Many in Japan were angered by Shinzo Abe's efforts to strengthen the military. (File)
The upcoming state funeral for former Japanese Prime Minister Shinzo Abe was billed as an opportunity to stand up for democracy after his assassination on the campaign trail. It has ended up dividing the public and threatening his successor's agenda.
Prime Minister Fumio Kishida, a one-time Abe cabinet minister, is facing petitions, protests and court challenges to stop the September 27 memorial service, which is projected to cost about 1.7 billion yen ($12 million).
Many in Japan were angered by Abe's efforts to strengthen the military and the scandals that dogged his government. Moreover, the incident has exposed ties between the ruling party and a controversial South Korean church that the man accused of killing Abe blames for bankrupting his family.
Here's how Kishida's attempt to build unity in the wake of Abe's death unraveled:
1. Why a state funeral?
The July 8 shooting of Japan's longest-serving prime minister shocked a nation that hadn't seen such a high-profile political assassination in nearly 90 years. Kishida announced plans for the state funeral -- the first for a former premier since 1967 -- less than a week later, with much of the nation still in mourning.
The premier said the event would "show our determination not to bend to violence and to firmly uphold democracy." Kishida told a news conference last week that a state funeral would also show the nation's appreciation for the global tributes paid to Abe, who remained influential after stepping down amid health problems two years ago.
2. What will happen?
Details of the order of ceremonies have not yet been released, but as many as 6,000 people are expected to attend the ceremony at the Budokan in Tokyo, according to the Nikkei newspaper. ANN and other news outlets have reported that Canadian Prime Minister Justin Trudeau will be the sole sitting Group of Seven state leader to attend.
Other possible guests include US Vice President Kamala Harris and former US President Barack Obama, according to broadcaster NHK. The Emperor won't be present and is likely to be represented by his younger brother, the Crown Prince, the Mainichi newspaper said. The leaders of at least two Japanese opposition parties have said they will also stay away.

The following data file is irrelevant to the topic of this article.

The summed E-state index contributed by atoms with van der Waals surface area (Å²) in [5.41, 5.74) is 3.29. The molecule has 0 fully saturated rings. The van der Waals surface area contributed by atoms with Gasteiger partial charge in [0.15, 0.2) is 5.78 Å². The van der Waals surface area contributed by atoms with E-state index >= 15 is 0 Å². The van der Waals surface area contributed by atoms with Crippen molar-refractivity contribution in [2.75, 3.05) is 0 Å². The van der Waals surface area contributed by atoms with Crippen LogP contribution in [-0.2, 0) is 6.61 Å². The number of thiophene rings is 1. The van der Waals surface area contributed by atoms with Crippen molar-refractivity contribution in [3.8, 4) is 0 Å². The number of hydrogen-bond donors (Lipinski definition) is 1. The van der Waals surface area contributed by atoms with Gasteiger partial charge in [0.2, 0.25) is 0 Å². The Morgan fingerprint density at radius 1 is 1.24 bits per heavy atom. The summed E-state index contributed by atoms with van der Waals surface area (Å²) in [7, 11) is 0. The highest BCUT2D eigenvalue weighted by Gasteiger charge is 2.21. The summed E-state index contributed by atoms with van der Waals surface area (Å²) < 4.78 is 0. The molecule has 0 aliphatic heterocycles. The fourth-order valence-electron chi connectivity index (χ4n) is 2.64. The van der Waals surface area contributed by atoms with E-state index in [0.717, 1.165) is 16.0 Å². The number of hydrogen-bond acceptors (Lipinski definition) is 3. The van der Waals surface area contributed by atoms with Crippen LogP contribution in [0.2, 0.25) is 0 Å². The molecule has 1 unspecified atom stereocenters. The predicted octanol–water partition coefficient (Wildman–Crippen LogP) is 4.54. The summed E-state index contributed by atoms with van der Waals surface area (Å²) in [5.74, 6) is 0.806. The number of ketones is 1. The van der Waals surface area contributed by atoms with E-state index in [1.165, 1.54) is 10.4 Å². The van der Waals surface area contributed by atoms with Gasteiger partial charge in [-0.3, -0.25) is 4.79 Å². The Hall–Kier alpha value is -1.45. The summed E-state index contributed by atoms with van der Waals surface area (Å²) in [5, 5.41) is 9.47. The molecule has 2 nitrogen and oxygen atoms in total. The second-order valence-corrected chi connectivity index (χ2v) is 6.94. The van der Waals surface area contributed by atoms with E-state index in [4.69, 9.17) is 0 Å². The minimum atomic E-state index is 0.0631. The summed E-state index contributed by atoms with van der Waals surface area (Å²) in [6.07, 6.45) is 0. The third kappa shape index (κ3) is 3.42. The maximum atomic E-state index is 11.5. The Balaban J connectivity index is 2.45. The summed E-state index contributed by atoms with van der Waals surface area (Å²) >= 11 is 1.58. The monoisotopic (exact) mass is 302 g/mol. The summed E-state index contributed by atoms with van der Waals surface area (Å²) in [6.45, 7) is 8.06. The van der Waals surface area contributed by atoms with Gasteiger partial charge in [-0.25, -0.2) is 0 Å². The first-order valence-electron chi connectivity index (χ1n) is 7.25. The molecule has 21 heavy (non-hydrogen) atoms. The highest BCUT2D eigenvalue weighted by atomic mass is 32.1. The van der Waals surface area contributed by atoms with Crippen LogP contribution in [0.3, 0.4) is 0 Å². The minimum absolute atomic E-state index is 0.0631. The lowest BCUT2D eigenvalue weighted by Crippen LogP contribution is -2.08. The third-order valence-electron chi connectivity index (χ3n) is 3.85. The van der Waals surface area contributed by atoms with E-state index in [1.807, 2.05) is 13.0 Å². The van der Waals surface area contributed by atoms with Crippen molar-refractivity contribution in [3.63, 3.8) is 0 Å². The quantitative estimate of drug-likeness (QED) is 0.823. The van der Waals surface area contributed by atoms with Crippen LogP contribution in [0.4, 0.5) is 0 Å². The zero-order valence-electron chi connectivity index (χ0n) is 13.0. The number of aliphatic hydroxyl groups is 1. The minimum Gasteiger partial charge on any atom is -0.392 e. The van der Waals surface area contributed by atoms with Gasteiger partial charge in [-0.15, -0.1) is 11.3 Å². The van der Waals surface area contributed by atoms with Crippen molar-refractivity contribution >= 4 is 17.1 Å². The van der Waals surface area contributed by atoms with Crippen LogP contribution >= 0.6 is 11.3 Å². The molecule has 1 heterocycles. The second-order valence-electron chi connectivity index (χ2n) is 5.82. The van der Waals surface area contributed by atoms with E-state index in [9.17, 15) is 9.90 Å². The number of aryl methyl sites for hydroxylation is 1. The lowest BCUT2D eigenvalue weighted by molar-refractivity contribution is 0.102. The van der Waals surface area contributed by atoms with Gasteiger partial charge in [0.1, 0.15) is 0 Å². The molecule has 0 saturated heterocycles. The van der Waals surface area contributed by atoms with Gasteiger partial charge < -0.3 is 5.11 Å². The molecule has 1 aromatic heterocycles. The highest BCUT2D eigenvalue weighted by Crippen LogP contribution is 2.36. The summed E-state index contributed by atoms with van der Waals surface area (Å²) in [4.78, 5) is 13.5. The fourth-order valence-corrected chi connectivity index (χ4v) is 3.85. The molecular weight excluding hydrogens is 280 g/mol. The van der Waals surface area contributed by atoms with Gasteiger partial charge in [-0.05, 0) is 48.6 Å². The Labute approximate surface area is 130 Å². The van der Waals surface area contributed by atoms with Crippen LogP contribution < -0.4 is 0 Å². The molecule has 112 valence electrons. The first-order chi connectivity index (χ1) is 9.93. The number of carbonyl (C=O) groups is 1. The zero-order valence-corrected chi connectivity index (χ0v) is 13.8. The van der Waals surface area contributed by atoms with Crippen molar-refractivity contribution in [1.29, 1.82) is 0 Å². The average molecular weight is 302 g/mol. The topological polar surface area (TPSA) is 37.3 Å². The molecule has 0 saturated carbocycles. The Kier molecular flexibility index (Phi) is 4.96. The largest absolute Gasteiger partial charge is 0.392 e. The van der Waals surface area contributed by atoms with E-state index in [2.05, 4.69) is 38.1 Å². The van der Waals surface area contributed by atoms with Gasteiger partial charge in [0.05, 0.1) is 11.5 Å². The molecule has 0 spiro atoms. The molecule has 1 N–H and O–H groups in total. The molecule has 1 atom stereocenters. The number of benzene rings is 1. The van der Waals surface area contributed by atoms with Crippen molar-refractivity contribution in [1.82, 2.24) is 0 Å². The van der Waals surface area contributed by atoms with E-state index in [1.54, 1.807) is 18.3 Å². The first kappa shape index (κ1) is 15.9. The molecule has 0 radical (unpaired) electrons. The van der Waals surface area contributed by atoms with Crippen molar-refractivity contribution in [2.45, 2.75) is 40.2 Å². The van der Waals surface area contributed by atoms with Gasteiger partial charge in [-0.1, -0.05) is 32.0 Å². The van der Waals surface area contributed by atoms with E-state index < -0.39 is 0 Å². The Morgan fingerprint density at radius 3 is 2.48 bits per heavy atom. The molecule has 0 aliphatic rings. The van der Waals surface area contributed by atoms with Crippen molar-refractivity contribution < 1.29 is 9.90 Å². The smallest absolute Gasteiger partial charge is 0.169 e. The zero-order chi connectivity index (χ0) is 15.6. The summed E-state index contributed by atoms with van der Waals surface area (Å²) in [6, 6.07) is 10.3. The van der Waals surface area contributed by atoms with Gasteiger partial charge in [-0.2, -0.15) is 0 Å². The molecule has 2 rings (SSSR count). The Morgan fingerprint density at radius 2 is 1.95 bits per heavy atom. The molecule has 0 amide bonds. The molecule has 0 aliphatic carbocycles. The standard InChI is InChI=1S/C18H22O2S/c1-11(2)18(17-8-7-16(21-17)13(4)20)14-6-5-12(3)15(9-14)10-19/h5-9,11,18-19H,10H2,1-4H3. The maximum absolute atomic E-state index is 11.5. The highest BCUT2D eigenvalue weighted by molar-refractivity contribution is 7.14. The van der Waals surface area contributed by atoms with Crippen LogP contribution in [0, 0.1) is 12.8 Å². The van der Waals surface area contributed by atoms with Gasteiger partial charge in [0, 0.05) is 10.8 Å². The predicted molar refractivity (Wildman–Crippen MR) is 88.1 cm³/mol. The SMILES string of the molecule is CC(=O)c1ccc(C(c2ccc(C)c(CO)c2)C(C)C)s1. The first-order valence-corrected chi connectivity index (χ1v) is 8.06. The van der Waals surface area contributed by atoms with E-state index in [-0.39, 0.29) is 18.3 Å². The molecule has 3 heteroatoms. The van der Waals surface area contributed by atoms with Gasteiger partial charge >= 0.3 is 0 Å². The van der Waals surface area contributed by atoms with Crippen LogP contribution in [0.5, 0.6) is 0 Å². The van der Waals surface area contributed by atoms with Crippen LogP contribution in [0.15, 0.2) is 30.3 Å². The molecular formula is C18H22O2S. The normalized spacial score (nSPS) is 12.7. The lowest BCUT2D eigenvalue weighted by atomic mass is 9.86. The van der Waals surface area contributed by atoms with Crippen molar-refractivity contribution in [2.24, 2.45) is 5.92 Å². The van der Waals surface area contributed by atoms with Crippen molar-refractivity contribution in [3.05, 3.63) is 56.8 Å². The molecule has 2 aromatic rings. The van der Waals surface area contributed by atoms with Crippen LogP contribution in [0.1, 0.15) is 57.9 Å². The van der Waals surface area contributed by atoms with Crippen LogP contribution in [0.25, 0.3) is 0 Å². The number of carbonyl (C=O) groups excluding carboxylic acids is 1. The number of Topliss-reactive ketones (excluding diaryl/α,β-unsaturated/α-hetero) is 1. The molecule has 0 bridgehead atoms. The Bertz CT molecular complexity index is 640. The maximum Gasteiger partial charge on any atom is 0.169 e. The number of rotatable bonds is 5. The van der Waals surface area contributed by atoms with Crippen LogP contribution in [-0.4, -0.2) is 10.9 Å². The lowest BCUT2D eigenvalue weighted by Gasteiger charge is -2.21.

3. Why is it controversial?
A state-funded celebration of Abe's life was bound to be divisive and his critics argue the heavily indebted government could better spend its money elsewhere. The state funeral held for former premier Shigeru Yoshida in 1967 cost around 18 million yen, according to the Yomiuri newspaper, or about 70 million in today's money.
Still, reports that Abe and other Liberal Democratic Party officials were linked to the South Korean-based Unification Church has fired up opposition to the event. The church -- known for its mass weddings and "Moonie" followers, named after its founder, Sun Myung Moon -- has faced dozens of court rulings against it in Japan over its fund-raising and other practices.
The controversy has fueled calls for LDP members to cut ties with the group. For its own part, the church has said it has seen a decrease in court challenges since taking steps more than a decade ago to curb "excessive actions" by some of its members.
4. How is it hurting Kishida?
Kishida's efforts to respond to public concerns, including a cabinet reshuffle last month, have fallen flat. Recent polls show a majority is opposed to the funeral and support for the premier at the lowest levels since he took office in October.
At least four protests were organized against the funeral last month, including one outside parliament that attracted about 4,000 people, according to the Asahi Shimbun. Civic groups this month presented the cabinet with online petitions signed by 280,000 people calling for the funeral to be canceled, according to NHK.
The debate threatens to undermine Kishida's broader agenda, including a proposed record defense spending increase, and could prompt him to redirect more money toward handouts.
5. How do other countries do it?
Standards on who gets a state funeral differ widely around the world. All former US presidents are entitled to state funerals. That includes Richard Nixon, who resigned from office amid scandal, although his ceremonies were held in California, rather than as usual in Washington.
In the UK, the honor is usually reserved for the monarch, although other public figures, most recently former Prime Minister Winston Churchill, have received it. Mikhail Gorbachev, who presided over the breakup of the Soviet Union, was not accorded a state funeral after his death last month, joining another controversial Soviet leader Nikita Khrushchev who was denied such a service.
(Except for the headline, this story has not been edited by NDTV staff and is published from a syndicated feed.)